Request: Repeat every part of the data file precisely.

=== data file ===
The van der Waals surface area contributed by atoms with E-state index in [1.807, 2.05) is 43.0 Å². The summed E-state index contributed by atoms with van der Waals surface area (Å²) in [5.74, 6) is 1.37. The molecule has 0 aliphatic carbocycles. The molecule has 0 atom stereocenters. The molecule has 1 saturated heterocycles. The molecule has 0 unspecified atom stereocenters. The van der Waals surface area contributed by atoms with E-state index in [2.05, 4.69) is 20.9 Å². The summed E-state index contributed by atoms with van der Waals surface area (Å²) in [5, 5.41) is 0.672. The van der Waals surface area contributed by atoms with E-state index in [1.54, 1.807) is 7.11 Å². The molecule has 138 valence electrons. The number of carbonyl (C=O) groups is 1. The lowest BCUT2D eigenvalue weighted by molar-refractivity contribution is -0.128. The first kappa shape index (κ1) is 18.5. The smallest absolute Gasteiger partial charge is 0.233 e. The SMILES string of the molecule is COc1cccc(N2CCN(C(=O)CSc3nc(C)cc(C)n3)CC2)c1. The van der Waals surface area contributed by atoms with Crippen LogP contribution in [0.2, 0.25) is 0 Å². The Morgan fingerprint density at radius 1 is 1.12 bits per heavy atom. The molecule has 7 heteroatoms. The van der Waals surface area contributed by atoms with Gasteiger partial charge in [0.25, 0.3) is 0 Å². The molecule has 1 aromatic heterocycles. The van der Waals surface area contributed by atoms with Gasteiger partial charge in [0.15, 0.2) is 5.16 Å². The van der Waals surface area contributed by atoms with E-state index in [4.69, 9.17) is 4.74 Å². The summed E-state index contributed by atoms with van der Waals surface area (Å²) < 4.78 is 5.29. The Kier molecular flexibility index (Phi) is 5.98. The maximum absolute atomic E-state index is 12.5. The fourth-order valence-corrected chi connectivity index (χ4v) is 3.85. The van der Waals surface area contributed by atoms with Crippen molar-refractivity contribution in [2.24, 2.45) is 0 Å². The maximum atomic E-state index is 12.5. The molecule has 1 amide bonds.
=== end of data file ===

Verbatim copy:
The van der Waals surface area contributed by atoms with E-state index in [1.807, 2.05) is 43.0 Å². The summed E-state index contributed by atoms with van der Waals surface area (Å²) in [5.74, 6) is 1.37. The molecule has 0 aliphatic carbocycles. The molecule has 0 atom stereocenters. The molecule has 1 saturated heterocycles. The molecule has 0 unspecified atom stereocenters. The van der Waals surface area contributed by atoms with E-state index in [2.05, 4.69) is 20.9 Å². The summed E-state index contributed by atoms with van der Waals surface area (Å²) in [5, 5.41) is 0.672. The van der Waals surface area contributed by atoms with E-state index in [1.54, 1.807) is 7.11 Å². The molecule has 138 valence electrons. The number of carbonyl (C=O) groups is 1. The lowest BCUT2D eigenvalue weighted by molar-refractivity contribution is -0.128. The first kappa shape index (κ1) is 18.5. The smallest absolute Gasteiger partial charge is 0.233 e. The SMILES string of the molecule is COc1cccc(N2CCN(C(=O)CSc3nc(C)cc(C)n3)CC2)c1. The van der Waals surface area contributed by atoms with Crippen LogP contribution in [0.2, 0.25) is 0 Å². The Morgan fingerprint density at radius 1 is 1.12 bits per heavy atom. The molecule has 7 heteroatoms. The van der Waals surface area contributed by atoms with Gasteiger partial charge in [0.25, 0.3) is 0 Å². The molecule has 1 aromatic heterocycles. The van der Waals surface area contributed by atoms with Gasteiger partial charge in [0.15, 0.2) is 5.16 Å². The van der Waals surface area contributed by atoms with E-state index in [4.69, 9.17) is 4.74 Å². The summed E-state index contributed by atoms with van der Waals surface area (Å²) < 4.78 is 5.29. The Kier molecular flexibility index (Phi) is 5.98. The maximum absolute atomic E-state index is 12.5. The fourth-order valence-corrected chi connectivity index (χ4v) is 3.85. The van der Waals surface area contributed by atoms with Crippen molar-refractivity contribution in [2.24, 2.45) is 0 Å². The maximum atomic E-state index is 12.5. The molecule has 1 amide bonds.